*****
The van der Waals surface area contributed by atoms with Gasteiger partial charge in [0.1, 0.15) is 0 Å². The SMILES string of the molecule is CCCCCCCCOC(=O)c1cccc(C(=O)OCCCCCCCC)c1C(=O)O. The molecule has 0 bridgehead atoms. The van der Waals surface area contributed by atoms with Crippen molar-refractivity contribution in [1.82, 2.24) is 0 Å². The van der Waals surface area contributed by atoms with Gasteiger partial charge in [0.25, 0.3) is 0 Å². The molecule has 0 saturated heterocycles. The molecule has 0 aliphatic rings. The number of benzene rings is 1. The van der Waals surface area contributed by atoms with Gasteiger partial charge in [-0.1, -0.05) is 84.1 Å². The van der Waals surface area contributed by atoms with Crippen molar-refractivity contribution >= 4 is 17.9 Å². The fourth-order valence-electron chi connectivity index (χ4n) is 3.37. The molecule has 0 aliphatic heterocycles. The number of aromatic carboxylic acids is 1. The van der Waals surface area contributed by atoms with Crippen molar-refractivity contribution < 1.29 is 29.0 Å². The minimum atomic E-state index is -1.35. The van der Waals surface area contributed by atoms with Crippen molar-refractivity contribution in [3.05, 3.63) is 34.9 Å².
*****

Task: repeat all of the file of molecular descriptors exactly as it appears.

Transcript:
The van der Waals surface area contributed by atoms with Gasteiger partial charge in [0.1, 0.15) is 0 Å². The SMILES string of the molecule is CCCCCCCCOC(=O)c1cccc(C(=O)OCCCCCCCC)c1C(=O)O. The molecule has 0 bridgehead atoms. The van der Waals surface area contributed by atoms with Crippen molar-refractivity contribution in [1.82, 2.24) is 0 Å². The van der Waals surface area contributed by atoms with Gasteiger partial charge in [0.25, 0.3) is 0 Å². The molecule has 0 saturated heterocycles. The molecule has 0 aliphatic rings. The number of benzene rings is 1. The van der Waals surface area contributed by atoms with Gasteiger partial charge in [-0.1, -0.05) is 84.1 Å². The van der Waals surface area contributed by atoms with Crippen molar-refractivity contribution >= 4 is 17.9 Å². The fourth-order valence-electron chi connectivity index (χ4n) is 3.37. The molecule has 0 aliphatic heterocycles. The number of aromatic carboxylic acids is 1. The van der Waals surface area contributed by atoms with Crippen molar-refractivity contribution < 1.29 is 29.0 Å². The minimum atomic E-state index is -1.35. The van der Waals surface area contributed by atoms with Crippen molar-refractivity contribution in [3.05, 3.63) is 34.9 Å².